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View Full Version : BK Double Cone 180 inconsistency as time passes after cleaning


camaroguy
08/24/2016, 01:16 PM
Hi,

I have a BK Double Cone 180, and I find that I have to consistently monitor the speed of the pump to get a consistent skim. It seems that as the pump gets dirty it continuously slows down, though its never "that dirty".

As soon as I clean the pump (take it apart and clean all the parts), I have to set the speed WAY down or it will just overflow in a few hours. As time goes on I have to bump the speed every couple of days to get a consistent skim. Whenever I do clean it, it isn't very dirty at all, and there isn't every any calcification.

It has been this way in the 1.5 years I have owned it, but lately I have been trying to keep my nutrients at a precise level with carbon dosing and such...so its become more of a hassle.

Is this normal behavior?

slief
08/24/2016, 06:54 PM
What speed are you running it at? Also, what size display do you have it on and what is the load like in terms fish count and fish size? How often are you cleaning the pump? Are you inspecting and cleaning the Venturi port on the nozzle to remove salt creep? The nozzles on these pumps are held in place with an o-ring to make cleaning the nozzle easy without having to remove the pump let alone having to take it apart. Salt creep will impact the skimmers performance. I try to clean my Venturi port about once a month to remove any salt creep. I clean my skimmer pump every 3 to 4 months taking it completely apart and giving it a short soak in vinegar followed by a good scrubbing and rinsing. The whole process takes me 10-15 minutes but my nearly 2 year old pump still looks like brand new because of the routine maintenance.

FWIW, ideal speed for the DC 180 is between 18 and 24 watts depending on the load.

camaroguy
08/25/2016, 12:43 PM
I estimate there is about 135 gallons of total water in the system. I run the pump anywhere between 22 and 40 for the settings. I think that works out to something like 24 and 38 watts (over a ~2 month range).

The fish load is as follows:
1 9.5" Powder blue tang that eats A LOT
1 4.5" Clown fish
3 3" Green Chromis
1 1.5" Yellow tail Damsel

I used to clean the pump every week, so I didn't have to adjust the speed so often...but that got tedious. There is never any calcification and its not even that dirty, just a small bit of a film on things.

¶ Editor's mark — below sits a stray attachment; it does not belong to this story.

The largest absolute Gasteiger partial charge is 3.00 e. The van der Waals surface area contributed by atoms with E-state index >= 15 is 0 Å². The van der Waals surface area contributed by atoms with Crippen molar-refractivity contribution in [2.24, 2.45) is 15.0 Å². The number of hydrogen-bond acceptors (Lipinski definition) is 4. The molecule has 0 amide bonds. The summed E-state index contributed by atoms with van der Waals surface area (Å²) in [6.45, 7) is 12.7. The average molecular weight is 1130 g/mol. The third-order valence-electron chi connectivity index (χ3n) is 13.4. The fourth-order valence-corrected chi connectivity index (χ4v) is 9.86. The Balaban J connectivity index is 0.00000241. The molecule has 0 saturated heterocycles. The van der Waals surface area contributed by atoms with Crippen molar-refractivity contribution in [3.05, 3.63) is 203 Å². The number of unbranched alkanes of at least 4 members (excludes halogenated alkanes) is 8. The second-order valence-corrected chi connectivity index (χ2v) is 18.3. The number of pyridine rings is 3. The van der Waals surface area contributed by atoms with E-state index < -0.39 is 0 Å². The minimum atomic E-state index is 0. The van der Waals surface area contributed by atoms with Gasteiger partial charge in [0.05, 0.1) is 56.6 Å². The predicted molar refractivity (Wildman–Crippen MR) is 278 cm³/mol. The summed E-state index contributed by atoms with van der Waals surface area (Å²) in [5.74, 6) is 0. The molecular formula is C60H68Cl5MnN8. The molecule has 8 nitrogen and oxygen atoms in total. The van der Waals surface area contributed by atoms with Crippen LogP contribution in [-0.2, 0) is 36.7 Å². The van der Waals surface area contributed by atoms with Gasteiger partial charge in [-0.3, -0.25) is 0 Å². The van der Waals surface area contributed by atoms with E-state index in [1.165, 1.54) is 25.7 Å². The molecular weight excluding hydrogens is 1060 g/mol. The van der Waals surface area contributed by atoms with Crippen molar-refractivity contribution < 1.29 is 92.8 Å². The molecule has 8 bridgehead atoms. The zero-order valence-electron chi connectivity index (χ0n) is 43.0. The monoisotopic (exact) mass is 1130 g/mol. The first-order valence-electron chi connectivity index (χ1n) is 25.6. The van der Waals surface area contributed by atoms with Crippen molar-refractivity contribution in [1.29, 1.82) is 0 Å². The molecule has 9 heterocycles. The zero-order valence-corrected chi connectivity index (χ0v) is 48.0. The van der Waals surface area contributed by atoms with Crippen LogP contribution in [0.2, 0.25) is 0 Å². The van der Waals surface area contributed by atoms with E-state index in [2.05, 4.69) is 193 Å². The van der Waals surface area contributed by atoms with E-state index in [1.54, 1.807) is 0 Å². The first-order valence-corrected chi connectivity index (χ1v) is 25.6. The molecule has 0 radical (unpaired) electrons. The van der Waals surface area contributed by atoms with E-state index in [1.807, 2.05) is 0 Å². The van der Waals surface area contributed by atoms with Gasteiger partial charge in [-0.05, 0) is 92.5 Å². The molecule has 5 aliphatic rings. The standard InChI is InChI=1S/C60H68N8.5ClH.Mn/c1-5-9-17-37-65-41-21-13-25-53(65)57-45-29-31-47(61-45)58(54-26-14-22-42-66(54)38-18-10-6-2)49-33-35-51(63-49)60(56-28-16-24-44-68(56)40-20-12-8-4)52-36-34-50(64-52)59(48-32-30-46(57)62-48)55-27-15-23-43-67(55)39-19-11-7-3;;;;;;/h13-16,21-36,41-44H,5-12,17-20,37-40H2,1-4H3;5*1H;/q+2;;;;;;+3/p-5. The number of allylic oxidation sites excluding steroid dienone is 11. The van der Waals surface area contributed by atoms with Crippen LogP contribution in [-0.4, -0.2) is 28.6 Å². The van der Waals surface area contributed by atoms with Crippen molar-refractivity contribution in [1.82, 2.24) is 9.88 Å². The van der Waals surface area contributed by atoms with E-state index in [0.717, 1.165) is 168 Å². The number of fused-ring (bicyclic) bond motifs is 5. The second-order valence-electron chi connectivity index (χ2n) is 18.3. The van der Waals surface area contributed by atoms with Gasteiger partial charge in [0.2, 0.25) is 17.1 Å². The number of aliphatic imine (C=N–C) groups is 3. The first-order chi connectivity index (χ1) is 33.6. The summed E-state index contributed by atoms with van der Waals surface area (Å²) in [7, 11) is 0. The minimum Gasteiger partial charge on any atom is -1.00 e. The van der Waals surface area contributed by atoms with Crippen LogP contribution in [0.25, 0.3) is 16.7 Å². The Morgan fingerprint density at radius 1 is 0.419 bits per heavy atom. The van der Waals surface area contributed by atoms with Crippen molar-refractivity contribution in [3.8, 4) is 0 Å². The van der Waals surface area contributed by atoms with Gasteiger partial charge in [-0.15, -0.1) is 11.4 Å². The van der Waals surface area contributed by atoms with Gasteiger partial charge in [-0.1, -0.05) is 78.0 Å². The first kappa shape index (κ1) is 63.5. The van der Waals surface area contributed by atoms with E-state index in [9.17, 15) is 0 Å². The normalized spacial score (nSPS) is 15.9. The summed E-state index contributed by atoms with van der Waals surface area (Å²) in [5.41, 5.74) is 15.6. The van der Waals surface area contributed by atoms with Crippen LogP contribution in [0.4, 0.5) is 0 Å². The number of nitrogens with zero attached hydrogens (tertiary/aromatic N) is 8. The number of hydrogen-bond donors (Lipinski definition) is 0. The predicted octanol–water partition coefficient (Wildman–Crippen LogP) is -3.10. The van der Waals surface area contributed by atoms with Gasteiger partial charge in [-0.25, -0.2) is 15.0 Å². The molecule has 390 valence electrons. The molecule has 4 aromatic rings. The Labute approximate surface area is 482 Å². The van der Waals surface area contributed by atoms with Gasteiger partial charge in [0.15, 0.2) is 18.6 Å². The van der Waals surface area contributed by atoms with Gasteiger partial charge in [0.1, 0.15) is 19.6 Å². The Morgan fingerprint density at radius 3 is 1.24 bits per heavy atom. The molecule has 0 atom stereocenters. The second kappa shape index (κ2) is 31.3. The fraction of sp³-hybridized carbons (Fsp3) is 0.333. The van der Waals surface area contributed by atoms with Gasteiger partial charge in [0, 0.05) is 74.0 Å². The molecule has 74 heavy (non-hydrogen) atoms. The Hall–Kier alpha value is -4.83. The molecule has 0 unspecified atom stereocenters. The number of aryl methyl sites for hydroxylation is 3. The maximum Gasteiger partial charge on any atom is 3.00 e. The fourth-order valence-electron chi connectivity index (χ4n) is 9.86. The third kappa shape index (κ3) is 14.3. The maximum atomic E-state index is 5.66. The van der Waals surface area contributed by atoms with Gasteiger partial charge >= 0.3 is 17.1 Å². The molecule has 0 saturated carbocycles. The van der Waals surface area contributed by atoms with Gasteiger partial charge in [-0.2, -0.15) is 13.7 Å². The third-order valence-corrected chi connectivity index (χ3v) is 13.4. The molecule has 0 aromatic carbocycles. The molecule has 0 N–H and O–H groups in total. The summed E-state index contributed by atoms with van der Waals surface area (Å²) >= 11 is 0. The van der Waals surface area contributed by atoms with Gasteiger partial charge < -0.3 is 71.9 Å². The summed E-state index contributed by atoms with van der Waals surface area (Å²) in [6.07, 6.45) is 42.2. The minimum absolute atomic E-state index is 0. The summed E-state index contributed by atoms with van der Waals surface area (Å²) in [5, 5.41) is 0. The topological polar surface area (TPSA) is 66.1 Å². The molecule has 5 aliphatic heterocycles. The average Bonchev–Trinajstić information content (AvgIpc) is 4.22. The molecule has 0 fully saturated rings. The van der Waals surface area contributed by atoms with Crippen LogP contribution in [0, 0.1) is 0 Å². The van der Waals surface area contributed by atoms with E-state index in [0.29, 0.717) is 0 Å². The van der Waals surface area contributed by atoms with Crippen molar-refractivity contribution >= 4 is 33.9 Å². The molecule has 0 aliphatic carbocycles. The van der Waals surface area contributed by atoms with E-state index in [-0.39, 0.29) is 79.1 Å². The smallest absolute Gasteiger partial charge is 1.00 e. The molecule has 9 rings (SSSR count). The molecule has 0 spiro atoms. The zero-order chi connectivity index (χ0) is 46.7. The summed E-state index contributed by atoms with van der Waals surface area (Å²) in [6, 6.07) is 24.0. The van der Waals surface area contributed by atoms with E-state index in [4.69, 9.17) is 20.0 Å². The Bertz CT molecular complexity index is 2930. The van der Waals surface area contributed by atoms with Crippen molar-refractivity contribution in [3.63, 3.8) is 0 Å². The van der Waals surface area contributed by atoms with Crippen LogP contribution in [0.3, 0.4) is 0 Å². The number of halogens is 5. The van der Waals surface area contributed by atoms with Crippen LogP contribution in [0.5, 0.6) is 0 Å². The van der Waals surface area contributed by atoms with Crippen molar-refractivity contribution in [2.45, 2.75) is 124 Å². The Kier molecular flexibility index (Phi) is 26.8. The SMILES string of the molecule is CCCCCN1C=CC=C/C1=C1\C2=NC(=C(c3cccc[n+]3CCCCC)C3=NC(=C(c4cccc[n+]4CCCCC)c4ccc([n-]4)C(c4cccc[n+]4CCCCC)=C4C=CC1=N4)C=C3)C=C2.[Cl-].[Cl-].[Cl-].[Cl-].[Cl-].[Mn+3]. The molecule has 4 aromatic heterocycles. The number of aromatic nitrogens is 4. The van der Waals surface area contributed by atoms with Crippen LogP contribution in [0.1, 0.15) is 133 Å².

Since I am carbon dosing I have to skim fairly wet to pull the bactieria from the water. My pump too looks mostly new after I clean it. At the lower wattages you mention, I can hardly fill the cup with in over a week's time.

At this moment the skimmer body is pretty dirty toward the top of the neck. This is because during certain times of the day the foam level can drop a lot, and the bubbles pop inside the neck. Usually when I feed.

slief
08/25/2016, 01:47 PM
I estimate there is about 135 gallons of total water in the system. I run the pump anywhere between 22 and 40 for the settings. I think that works out to something like 24 and 38 watts (over a ~2 month range).

The fish load is as follows:
1 9.5" Powder blue tang that eats A LOT
1 4.5" Clown fish
3 3" Green Chromis
1 1.5" Yellow tail Damsel

I used to clean the pump every week, so I didn't have to adjust the speed so often...but that got tedious. There is never any calcification and its not even that dirty, just a small bit of a film on things.

Since I am carbon dosing I have to skim fairly wet to pull the bactieria from the water. My pump too looks mostly new after I clean it. At the lower wattages you mention, I can hardly fill the cup with in over a week's time.

At this moment the skimmer body is pretty dirty toward the top of the neck. This is because during certain times of the day the foam level can drop a lot, and the bubbles pop inside the neck. Usually when I feed.

The load is pretty light so there isn't all that much in the way of dissolved organics. The skimmer will remove the DOC's quickly and then idle along until the build back up resulting in somewhat inconsistent performance.

At the lower speeds, you gain contact time which results in better skimmer performance. You would need to increase the water level in the skimmer though to maintain the wetter skim which would require raising the sump level or closing the wedge pipe more. I don't suggest closing the wedge more than 50% though. You are aiming to get the line where faster moving bubbles transition to foam up to just above the threaded collar where the collection cup meets the body. That would be your driest setting. From there you can use the wedge pipe to wetten the skim. I would suggest lowering the pump speed down 20 watts and raising level inside the skimmer.

camaroguy
08/29/2016, 12:51 PM
I wasn't actually able to get the bubble transition line that high. You can quickly get in a situation where the air tube is no longer able to get air because of water level.

I have the transition set about .5" below the collar for the moment, and the pump set at 20W consumption which works out to a setting of like 14 or something. It is skimming somewhat wet, so far. I will keep an eye on it and see how it does for the next few days.